The University Council at its meeting held on 10th August, 2017 approved Professor Kwabena Mante Bosompem as the New Director for the Noguchi Memorial Institute for Medical Research per recommendation by the Appointment Board.
Professor Bosompem assumed office as the new director of the Institute on 15th August, 2017. He took over the administration of the Institute from Professor Kwadwo Ansah Koram.
The Management and staff of the Institute welcome and congratulate Professor Bosompem as he takes up this great task. We also say a big Ayekoo to Professor Koram for his excellent leadership over the years.
Professor Kwabena Mante Bosompem
The PHARMANOVA Limited in association with Noguchi Memorial Institute for Medical Research and VINS BIOPRODUCTS Limited, India organized a snakebite management symposium at the Noguchi Memorial Institute for Medical Research on Friday 14th July, 2017.
A section of participants at the symposium
Speaking at the opening ceremony, Professor Kwadwo Koram welcomed the delegates and emphasized on the need for the country to produce its own anti-snake venom and added NMIMR has the required facility and will need only funds to do that. Prof. Koram said it was time for Ghana to move from managing snake bites with imported anti-snake venoms to researching into the right anti-snake venoms suitable for Ghana.
Professor Kwadwo Koram
Professor Kwabena Bosompem the Head of Department of Parasitology and the Coordinator for the Snakebite Management Study gave brief, detailed information on the geographical location of Ghana and the distribution of different species of snakes in Ghana. Prof. Bosompem further bemoaned the dangers people face in dealing with snakebites and snake control in the country as a whole and called for a broader stake holder’s forum and the need to build the needed skills to tackle the situation first hand. He emphasized why Ghana needs partnership with PHARMANOVA Limited in association with Noguchi Memorial Institute for Medical Research (NMIMR), Ghana Health Service (GHS) and VINS BIOPRODUCTS Limited to manage snakebite in Ghana. He again expressed his gratitude to Dr. Irene Ayi, Dr. William Anyan and Dr. Daniel Boamah for their tireless efforts in helping to organize the symposium .
Professor Kwabena Bosompem
The Director-General of Ghana Health Service Dr. Anthony Nsiah-Asare reiterated the need for the establishment of snake farms in the country to facilitate research into the production of anti-snake serum. He called for more partners to help in the establishment of anti-snake serum production unit as well as snake farms to help farmers and Ghanaians to ensure snake bite treatment.
Dr. Anthony Nsiah-Asare
The Director of VINS BIOPRODUCTS Limited Mr. Ajit Nair established the fact that Ghana needs to produce its own anti-snake serum since venom production of the same snake species is also influenced with its geographical location. Mr. Nair stressed that one of the problems most developing countries are dealing with is snakebites and so there is the need to intensify research in snake vaccines. One of the dangers he explained was deformities and death in the worst case and called for a team work approach in managing the menace. He therefore challenged NMIMR and all the Universities in Ghana to study the various snakes in Ghana to help in the production of the anti-snake serums.
Dr. N.Ganpathy(Specialist in clinical toxicology and snake envenomation) Mr. Ajit Nair( front left) and Mr. Tripathi (right)
Mr. Sualihu I Kunguo-Momori , Head of Pharmacy at the Tamale Central Hospital noted that snake-bites were very rampant in the northern part of the country, especially during the rainy season with about two cases reported weekly . He said early reporting of snakebites at he hospital could prevent death and complications but most people died because they resorted to herbal treatment which was not effective.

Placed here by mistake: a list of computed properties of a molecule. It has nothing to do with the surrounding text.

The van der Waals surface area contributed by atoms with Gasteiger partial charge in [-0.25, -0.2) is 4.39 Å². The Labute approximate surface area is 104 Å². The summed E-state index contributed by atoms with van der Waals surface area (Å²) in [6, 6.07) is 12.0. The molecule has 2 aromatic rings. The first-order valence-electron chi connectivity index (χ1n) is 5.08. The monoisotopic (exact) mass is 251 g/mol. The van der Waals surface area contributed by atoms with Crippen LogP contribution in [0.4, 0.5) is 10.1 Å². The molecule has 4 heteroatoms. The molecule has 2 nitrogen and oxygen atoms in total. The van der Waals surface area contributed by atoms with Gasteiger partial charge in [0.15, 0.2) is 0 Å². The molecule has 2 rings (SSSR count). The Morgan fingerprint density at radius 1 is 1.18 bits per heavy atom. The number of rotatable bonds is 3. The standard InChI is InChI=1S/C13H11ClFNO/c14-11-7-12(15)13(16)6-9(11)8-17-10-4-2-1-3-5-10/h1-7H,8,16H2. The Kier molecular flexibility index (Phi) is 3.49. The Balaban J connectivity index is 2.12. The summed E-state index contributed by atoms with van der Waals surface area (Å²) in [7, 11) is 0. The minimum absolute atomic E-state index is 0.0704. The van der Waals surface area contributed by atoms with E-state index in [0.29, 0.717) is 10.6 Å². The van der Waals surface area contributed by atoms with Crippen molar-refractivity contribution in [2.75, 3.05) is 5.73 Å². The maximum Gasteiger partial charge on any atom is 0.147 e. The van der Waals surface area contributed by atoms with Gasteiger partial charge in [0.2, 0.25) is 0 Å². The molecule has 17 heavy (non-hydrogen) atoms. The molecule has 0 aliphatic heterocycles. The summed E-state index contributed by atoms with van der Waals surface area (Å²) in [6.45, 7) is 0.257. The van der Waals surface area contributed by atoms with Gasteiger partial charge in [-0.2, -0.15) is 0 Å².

He also mentioned that some serums did not work on the victims who presented at hospitals and thus reiterated the need for a local production of anti-snake venom to suit the kind of venom from snakes in Ghana. (Credit Daily Graphic)
Mr. Sualihu I Kunguo-Momori
In his remark the Director of Pharmanova Limited Mr. Dhananjay Tripathi expressed hopes that at the end of the symposium, his company will be able to help manage snakebites in Ghana. He noted the snake bites were often emergency medical situations that required immediate attention but some of the cases were difficult to handle due to lack of appropriate serums. He however assured that his company has developed the world’s most advanced anti-snake venom for primary healthcare use and was introducing it onto the Ghanaian market.
Dr. Dhananjay Tripathy Executive staff of Pharmanova Ltd interacting among themselves
The management and staff of the Noguchi Memorial Institute for Medical Research (NMIMR) wish to congratulate the under listed Research Fellows on their new appointments as Senior Research Fellows of the Institute.
Dr. Samuel Kweku Dadzie
Dr. Samuel Dadzie is a Medical Entomologist at the Institute.
He holds a PhD in Vector Biology from the Liverpool School of Tropical Medicine, UK.
He has extensive experience in medical entomology in both field and laboratory techniques. His research interest focuses on vector biology with emphasis on the application of modern methods to address the burden of vector-borne diseases. He coordinates the field and laboratory components of entomology projects in the Department of Parasitology . He also provides training on basic entomological techniques in Ghana and in many countries outside Ghana.
Dr. Dadzie is a member of several committees in Ghana including the Malaria Vector Control Oversight Committee and Malaria Research Advisory Group of the Ghana National Malaria Control Programme, Intra-country Advisory Committee on Neglected Tropical Diseases, and Technical Advisory Committee of Zoomlion Nationwide Mosquito Control Programme among others. He is the Focal person for African Network of Vector Resistance (ANVR/WHO/AFRO) in Ghana. He recently developed the National Insecticide Resistance Monitoring Partnership for the Ghana National Malaria Control Program and currently the Program Director. Dr Dadzie also teaches and supervises students at the African Postgraduate Programme of Insect Sciences (ARPPIS), University of Ghana. He is also a member of American Society of Tropical Medicine and Hygiene.
He has about 30 publications to his name.
Dr. Samuel Adjei